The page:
Over 25 Years Of Serving Injured Clients In Georgia

What You Should Know Before the Insurance Adjuster Calls

On Behalf of | Jul 6, 2023 | Firm News

According to the Georgia Department of Public Health, car crashes were the second leading cause of hospitalizations in Georgia in 2020. Being injured in a car accident can be a traumatic experience, and speaking with an insurance adjuster can add to your stress.

A reliable personal injury attorney can help you fight for fair compensation. At The Law Offices of Peter Meyer, P.C. in Macon and Savannah, Georgia, we dedicate our time to supporting you throughout the insurance claims process.

In the meantime, it’s important to know what to say—and what not to say—to an insurance adjuster.

What Is the Insurance Adjuster’s Role?

After a car accident, you will most likely call your insurance company; if someone else was at fault, you may get a call from that person’s insurance company.

An insurance adjuster will probably urge you to settle early. They want to save their company money, so this settlement will likely be for a much lower amount than what your claim is actually worth.

Why You Should Refuse Requests for a Statement

The insurance adjuster may ask you to make a statement about the accident. It is unwise to give this statement for several reasons:

Anything you say can be used against you.

For example, if you answer “Okay” or “Fine” if they ask how you are today, they can argue that you aren’t as injured as you claim to be.

The insurance adjuster is looking for ways to reduce your compensation.

The insurance company can make it difficult to change your original statement later when you are trying to pursue your claim. For example, if you later find out that your injuries are more severe than you originally thought, they will argue that your original statement did not reflect this.

The insurance adjuster will try to make you contradict yourself.

For example, they may ask for a timeline of the accident a few times; if you answer slightly differently every time, they can claim that you misremembered details about the accident.

Again, the aim of the insurance adjuster is to minimize the amount that the company will have to pay.

You may be wondering if you even have to talk to an insurance adjuster. You are normally obligated to talk to your own insurance company after an accident, but there is no legal necessity for you to talk to someone else’s insurance company. They may, however, continue to call you until you talk to them. If you choose to speak with them, there are tactics you can use to minimize the information they receive and limit future calls. Always speak to your attorney first.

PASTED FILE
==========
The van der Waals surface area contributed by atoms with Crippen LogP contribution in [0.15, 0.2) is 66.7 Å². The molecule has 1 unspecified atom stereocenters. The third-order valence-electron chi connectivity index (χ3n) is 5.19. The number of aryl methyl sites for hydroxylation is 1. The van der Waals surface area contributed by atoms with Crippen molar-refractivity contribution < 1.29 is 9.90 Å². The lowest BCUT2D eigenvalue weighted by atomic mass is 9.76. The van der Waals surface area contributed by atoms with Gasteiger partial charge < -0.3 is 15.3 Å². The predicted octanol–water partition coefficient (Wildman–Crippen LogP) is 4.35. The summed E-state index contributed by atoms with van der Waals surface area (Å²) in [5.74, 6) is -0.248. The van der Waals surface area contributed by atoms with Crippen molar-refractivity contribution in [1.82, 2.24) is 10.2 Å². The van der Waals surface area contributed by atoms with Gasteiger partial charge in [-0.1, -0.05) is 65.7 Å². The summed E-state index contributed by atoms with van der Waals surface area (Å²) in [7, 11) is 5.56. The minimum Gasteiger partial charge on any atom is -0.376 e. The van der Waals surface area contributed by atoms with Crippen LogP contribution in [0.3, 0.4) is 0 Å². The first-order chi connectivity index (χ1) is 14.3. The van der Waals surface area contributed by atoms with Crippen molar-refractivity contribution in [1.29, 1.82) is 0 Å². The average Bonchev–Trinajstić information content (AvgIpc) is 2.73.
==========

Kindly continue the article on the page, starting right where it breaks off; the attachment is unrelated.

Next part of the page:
What to Say to An Insurance Adjuster

The following are tips on what to say to an insurance adjuster.

State that you do not give permission for them to record the conversation.

The insurance adjuster may ask to record your conversation—or they may not even ask. Their aim is to pin you down to an original statement that will prove that you don’t need a large payout. Verbally deny them permission to record. Doing so without your permission is illegal.

Don’t admit guilt.

Do not say that you might have been partially at fault for the accident, even if you think you were. If you admit any guilt, the insurance company will argue your claim.

Don’t answer questions if you don’t know the answer.

Don’t guess or offer possibilities if you’re not sure. Remember, anything you say can be used against you later.

Don’t volunteer additional information.

You can tell them your name, date of birth, home address, and very basic information about the accident (such as where the accident took place and the type of vehicles involved). Do not describe injuries in detail; say that you are still getting medically evaluated. Do not say anything about your work, income, or medical history.

Keep it brief.

For now, let the insurance adjuster know that you will only be talking briefly, and tell them not to contact you following this call.

Don’t sign anything before it’s reviewed by an attorney.

Eventually, your attorney will give the insurance company a detailed letter outlining your personal injury claim. Until then, do not sign anything.

What Information Will They Ask You to Provide?

The insurance adjuster will ask for identifying information such as your name, date of birth, and address. As outlined above, they will try to get details about the accident and about your injuries—all of which it is better not to give.

Let Our Firm Represent You

If you’ve been in a car accident, it’s important to contact an experienced car accident attorney to help you with the personal injury claims process. Our team at The Law Offices of Peter Meyer, P.C. has been helping clients win their personal injury claims for over two decades. Our attorney is committed to fighting for the remuneration you deserve.

Call us today for a consultation. We proudly serve clients in Macon and Savannah, Georgia, as well as Bibb, Houston, Laurens, Chatham, Peach, Twiggs, Jones, Dodge, Telfair, Wheeler, Bullock, Candler, and Bleckley, Georgia.